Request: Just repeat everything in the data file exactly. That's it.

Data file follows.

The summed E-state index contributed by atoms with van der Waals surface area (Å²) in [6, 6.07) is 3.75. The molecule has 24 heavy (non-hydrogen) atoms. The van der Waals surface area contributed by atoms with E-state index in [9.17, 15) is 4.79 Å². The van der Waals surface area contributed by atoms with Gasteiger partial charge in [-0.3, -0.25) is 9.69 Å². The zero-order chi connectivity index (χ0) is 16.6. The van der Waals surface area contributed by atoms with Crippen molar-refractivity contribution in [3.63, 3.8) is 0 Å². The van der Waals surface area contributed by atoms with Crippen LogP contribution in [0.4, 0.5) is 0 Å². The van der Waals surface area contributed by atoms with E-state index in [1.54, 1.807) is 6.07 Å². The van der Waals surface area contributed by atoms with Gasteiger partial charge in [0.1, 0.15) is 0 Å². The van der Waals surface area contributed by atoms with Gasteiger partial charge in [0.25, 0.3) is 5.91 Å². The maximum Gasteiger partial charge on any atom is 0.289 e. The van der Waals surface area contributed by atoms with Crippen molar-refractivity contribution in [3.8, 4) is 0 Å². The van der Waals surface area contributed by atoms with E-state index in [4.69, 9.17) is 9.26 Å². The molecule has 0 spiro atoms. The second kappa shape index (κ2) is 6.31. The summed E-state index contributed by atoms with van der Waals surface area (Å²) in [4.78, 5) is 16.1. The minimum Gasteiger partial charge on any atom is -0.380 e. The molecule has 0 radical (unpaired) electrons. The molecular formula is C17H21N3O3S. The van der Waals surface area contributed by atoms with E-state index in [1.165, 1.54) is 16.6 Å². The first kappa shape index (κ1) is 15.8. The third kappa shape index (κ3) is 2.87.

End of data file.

The summed E-state index contributed by atoms with van der Waals surface area (Å²) in [6, 6.07) is 3.75. The molecule has 24 heavy (non-hydrogen) atoms. The van der Waals surface area contributed by atoms with E-state index in [9.17, 15) is 4.79 Å². The van der Waals surface area contributed by atoms with Gasteiger partial charge in [-0.3, -0.25) is 9.69 Å². The zero-order chi connectivity index (χ0) is 16.6. The van der Waals surface area contributed by atoms with Crippen molar-refractivity contribution in [3.63, 3.8) is 0 Å². The van der Waals surface area contributed by atoms with Crippen LogP contribution in [0.4, 0.5) is 0 Å². The van der Waals surface area contributed by atoms with E-state index in [1.54, 1.807) is 6.07 Å². The van der Waals surface area contributed by atoms with Gasteiger partial charge in [0.1, 0.15) is 0 Å². The van der Waals surface area contributed by atoms with Gasteiger partial charge in [0.25, 0.3) is 5.91 Å². The maximum Gasteiger partial charge on any atom is 0.289 e. The van der Waals surface area contributed by atoms with Crippen molar-refractivity contribution in [3.8, 4) is 0 Å². The van der Waals surface area contributed by atoms with E-state index in [4.69, 9.17) is 9.26 Å². The molecule has 0 spiro atoms. The second kappa shape index (κ2) is 6.31. The summed E-state index contributed by atoms with van der Waals surface area (Å²) in [4.78, 5) is 16.1. The minimum Gasteiger partial charge on any atom is -0.380 e. The molecule has 0 radical (unpaired) electrons. The molecular formula is C17H21N3O3S. The van der Waals surface area contributed by atoms with E-state index in [1.165, 1.54) is 16.6 Å². The first kappa shape index (κ1) is 15.8. The third kappa shape index (κ3) is 2.87.